Wednesday, February 18, 2009

Tomasky on Bipartisanship

He makes the best case I've yet seen for being of good cheer about Obama's unrewarded outreach to Republicans. Tomasky suggests that it's a strategy designed, not so much to appeal to Republican legislators (many of whom are apparently lost causes when it comes to basic rationality), but to appeal to a wide swathe of unaligned voters:

Those middle-of-the-road voters see partisan gridlock as a problem. And what do they see today if they cast their gaze in Washington's direction? They see a president trying to talk about and do something about a problem that they think is important. And they see a Republican bloc that is a living embodiment of that problem every day.

I think, then, that as regards this audience, Obama's bipartisanship is in fact working, and the polls we've seen so far support my thought. He's at an approval rating in the mid-to-high 60s. The Republicans are around 30%. To translate, 30% means that only the hard-shell GOP base is happy with the Republicans in Congress. And 66% or 69%, for a guy who got just under 53% of the vote, means that a significant chunk of people who didn't even vote for him like his approach.

In other words: bipartisanship is a strategy. It's a strategy aimed at isolating the right, and isolating the obstructionists in Congress.

Think of it as an outside-in strategy. That is: we tend to think that change starts in Washington and spreads out to the country. In fact, the opposite is more often the case. Change starts outside the Beltway, and eventually bleeds into it.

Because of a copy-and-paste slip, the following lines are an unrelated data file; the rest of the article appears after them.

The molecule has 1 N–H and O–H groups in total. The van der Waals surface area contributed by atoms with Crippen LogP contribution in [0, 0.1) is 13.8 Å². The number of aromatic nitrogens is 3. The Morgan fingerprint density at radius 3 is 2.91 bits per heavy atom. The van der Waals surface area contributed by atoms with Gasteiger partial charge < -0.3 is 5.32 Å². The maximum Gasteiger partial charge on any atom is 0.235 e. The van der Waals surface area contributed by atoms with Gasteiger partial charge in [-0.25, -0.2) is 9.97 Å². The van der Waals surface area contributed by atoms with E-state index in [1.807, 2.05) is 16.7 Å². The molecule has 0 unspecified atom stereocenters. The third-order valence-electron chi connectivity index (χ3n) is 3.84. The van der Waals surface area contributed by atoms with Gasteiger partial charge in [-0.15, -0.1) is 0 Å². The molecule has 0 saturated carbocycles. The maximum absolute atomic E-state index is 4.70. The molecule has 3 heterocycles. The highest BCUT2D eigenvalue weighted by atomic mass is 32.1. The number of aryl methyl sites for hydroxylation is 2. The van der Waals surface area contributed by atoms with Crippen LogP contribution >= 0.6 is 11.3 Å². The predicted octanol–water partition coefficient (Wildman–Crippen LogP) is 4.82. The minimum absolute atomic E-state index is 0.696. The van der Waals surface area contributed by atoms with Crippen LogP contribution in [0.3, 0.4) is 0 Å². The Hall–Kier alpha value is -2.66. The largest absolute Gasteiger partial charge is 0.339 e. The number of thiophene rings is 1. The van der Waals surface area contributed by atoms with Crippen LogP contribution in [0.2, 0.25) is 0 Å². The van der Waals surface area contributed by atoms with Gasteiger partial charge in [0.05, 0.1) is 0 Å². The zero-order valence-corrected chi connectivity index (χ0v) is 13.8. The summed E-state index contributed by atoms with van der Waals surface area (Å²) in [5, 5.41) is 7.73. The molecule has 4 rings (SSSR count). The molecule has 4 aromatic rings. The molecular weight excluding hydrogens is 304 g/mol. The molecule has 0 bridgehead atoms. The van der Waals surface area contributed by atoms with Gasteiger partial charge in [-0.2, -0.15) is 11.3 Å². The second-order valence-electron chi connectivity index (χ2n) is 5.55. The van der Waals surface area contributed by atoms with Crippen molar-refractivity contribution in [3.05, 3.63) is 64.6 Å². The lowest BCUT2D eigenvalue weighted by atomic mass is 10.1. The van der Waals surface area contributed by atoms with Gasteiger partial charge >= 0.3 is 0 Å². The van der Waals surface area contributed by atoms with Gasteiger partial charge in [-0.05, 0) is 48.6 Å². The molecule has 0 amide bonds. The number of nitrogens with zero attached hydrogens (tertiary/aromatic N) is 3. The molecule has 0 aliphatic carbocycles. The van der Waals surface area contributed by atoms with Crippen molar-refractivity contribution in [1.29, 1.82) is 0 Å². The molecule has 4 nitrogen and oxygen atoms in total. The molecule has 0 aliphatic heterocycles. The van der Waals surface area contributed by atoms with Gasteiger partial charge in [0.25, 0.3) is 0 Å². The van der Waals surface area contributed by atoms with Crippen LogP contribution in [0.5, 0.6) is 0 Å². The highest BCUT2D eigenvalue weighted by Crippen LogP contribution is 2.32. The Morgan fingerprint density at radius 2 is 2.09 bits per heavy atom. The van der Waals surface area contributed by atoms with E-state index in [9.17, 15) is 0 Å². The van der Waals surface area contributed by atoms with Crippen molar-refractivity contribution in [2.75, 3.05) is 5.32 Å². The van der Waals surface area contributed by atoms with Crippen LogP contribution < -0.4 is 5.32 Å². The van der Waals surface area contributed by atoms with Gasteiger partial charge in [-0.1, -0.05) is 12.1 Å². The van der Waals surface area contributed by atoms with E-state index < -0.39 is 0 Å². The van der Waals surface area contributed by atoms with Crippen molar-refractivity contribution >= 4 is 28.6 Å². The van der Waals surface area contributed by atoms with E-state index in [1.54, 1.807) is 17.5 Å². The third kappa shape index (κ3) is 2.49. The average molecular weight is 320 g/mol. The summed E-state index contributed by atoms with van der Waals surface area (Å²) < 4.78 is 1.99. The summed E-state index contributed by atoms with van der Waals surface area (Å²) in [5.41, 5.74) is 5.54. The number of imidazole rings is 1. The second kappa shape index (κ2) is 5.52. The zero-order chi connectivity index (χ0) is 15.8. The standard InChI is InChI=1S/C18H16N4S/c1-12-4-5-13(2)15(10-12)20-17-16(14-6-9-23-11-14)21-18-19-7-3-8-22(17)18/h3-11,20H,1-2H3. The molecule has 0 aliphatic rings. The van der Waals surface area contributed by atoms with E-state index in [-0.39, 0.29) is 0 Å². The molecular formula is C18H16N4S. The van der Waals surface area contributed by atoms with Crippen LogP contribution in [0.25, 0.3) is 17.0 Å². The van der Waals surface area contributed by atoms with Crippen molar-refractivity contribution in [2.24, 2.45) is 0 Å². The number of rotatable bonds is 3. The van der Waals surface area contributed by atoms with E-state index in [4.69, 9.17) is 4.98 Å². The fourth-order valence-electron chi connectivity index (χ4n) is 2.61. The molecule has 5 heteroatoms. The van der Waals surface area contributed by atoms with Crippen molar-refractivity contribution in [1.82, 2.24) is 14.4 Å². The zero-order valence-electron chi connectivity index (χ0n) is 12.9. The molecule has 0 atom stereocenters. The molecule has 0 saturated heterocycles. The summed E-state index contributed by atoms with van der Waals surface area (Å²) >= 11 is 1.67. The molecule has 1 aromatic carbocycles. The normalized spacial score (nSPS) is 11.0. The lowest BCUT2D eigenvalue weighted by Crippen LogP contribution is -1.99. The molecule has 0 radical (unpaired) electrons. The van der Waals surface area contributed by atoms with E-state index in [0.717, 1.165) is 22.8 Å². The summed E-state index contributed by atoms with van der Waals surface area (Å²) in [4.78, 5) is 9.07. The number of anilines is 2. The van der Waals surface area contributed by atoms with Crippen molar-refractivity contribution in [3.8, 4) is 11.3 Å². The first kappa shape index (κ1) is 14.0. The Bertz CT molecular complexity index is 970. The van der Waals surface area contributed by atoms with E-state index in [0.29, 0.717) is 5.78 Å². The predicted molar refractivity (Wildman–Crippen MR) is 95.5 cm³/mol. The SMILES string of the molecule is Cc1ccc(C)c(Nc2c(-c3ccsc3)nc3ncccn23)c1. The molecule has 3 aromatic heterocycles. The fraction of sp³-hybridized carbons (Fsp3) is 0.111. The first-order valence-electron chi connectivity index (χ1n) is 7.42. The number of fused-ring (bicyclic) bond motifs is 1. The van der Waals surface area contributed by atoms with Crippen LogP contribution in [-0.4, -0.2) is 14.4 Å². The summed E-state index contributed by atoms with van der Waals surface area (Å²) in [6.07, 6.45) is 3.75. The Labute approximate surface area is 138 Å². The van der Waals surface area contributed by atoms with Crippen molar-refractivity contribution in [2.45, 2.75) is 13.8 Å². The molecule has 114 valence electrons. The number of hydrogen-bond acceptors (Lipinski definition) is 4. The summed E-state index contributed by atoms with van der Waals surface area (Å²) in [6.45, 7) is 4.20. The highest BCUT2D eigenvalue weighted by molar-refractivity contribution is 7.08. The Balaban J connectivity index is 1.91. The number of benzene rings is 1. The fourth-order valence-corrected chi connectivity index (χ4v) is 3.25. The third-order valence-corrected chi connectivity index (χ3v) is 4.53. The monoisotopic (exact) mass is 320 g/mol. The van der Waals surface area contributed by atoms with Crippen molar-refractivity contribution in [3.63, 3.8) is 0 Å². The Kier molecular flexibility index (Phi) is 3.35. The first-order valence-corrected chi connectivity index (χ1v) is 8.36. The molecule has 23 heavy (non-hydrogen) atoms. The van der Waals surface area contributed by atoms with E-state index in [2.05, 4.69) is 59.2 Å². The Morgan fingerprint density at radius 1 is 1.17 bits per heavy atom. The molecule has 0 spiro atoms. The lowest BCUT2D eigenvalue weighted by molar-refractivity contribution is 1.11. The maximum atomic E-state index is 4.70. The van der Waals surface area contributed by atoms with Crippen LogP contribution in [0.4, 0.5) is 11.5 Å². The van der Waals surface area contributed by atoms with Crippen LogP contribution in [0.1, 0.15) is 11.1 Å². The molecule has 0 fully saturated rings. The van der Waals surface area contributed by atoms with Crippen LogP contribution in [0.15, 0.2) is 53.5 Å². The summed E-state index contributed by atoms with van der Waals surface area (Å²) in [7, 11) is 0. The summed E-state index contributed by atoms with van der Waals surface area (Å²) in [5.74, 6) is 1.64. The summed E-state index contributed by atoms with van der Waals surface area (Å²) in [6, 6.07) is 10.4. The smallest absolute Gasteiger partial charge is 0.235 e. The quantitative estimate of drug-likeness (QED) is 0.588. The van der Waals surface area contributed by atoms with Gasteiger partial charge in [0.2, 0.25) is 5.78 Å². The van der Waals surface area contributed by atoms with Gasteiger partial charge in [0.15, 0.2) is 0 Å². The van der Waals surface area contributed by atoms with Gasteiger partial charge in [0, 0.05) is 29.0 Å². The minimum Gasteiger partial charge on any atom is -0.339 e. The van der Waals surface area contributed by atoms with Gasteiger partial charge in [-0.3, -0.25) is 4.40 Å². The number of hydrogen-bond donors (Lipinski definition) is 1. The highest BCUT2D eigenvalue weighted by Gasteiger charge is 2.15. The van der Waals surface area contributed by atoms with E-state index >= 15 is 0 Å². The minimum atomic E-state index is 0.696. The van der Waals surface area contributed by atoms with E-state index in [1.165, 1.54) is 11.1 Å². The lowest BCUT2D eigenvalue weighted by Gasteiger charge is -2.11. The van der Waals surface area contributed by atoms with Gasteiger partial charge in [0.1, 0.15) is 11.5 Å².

Once again, I find myself hoping that Tomasky is right—that Obama's maddening willingness to dicker with the kinds of people who made the mess we're now in is a kind of aikido strategy designed to help them make themselves irrelevant and powerless. I'll admit that karate would be more satisfying to my dark side, but if it results in these people's hands being taken off the levers of power at long last, then hey, whatever works.


Comments:
And they see a Republican bloc that is a living embodiment of that problem every day.

Yes, yes they do. But this same bloc is telling them it is for *their interest* with the same ingrained "tax & spend librul" rhetoric they've used for the past 25 years or so. Now the polls do suggest that rhetoric has lost some of its effectiveness, but if people don't sense things are getting better one wonders for how long.
 
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